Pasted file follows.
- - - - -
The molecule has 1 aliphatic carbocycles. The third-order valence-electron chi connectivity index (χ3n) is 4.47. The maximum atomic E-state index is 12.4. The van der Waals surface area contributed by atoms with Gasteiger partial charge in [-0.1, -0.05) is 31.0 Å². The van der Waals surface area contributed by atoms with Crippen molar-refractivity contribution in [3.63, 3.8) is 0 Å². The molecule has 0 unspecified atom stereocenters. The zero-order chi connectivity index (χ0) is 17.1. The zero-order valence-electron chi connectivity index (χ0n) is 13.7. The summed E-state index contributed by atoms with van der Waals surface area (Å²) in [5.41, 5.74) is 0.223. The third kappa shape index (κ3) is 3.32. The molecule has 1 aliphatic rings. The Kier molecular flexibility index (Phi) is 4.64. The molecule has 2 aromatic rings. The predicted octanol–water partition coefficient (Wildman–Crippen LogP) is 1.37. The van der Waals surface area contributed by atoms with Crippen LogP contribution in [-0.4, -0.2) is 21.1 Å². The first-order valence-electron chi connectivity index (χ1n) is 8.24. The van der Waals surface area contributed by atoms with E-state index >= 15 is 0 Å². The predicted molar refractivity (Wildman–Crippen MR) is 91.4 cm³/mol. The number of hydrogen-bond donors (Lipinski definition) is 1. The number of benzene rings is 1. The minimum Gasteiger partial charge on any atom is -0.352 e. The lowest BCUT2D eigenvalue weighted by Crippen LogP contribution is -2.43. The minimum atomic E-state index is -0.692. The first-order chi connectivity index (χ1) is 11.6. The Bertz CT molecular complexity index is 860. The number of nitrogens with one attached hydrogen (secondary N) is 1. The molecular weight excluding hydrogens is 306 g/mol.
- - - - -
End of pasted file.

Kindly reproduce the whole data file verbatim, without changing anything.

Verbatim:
The molecule has 1 aliphatic carbocycles. The third-order valence-electron chi connectivity index (χ3n) is 4.47. The maximum atomic E-state index is 12.4. The van der Waals surface area contributed by atoms with Gasteiger partial charge in [-0.1, -0.05) is 31.0 Å². The van der Waals surface area contributed by atoms with Crippen molar-refractivity contribution in [3.63, 3.8) is 0 Å². The molecule has 0 unspecified atom stereocenters. The zero-order chi connectivity index (χ0) is 17.1. The zero-order valence-electron chi connectivity index (χ0n) is 13.7. The summed E-state index contributed by atoms with van der Waals surface area (Å²) in [5.41, 5.74) is 0.223. The third kappa shape index (κ3) is 3.32. The molecule has 1 aliphatic rings. The Kier molecular flexibility index (Phi) is 4.64. The molecule has 2 aromatic rings. The predicted octanol–water partition coefficient (Wildman–Crippen LogP) is 1.37. The van der Waals surface area contributed by atoms with Crippen LogP contribution in [-0.4, -0.2) is 21.1 Å². The first-order valence-electron chi connectivity index (χ1n) is 8.24. The van der Waals surface area contributed by atoms with E-state index >= 15 is 0 Å². The predicted molar refractivity (Wildman–Crippen MR) is 91.4 cm³/mol. The number of hydrogen-bond donors (Lipinski definition) is 1. The number of benzene rings is 1. The minimum Gasteiger partial charge on any atom is -0.352 e. The lowest BCUT2D eigenvalue weighted by Crippen LogP contribution is -2.43. The minimum atomic E-state index is -0.692. The first-order chi connectivity index (χ1) is 11.6. The Bertz CT molecular complexity index is 860. The number of nitrogens with one attached hydrogen (secondary N) is 1. The molecular weight excluding hydrogens is 306 g/mol.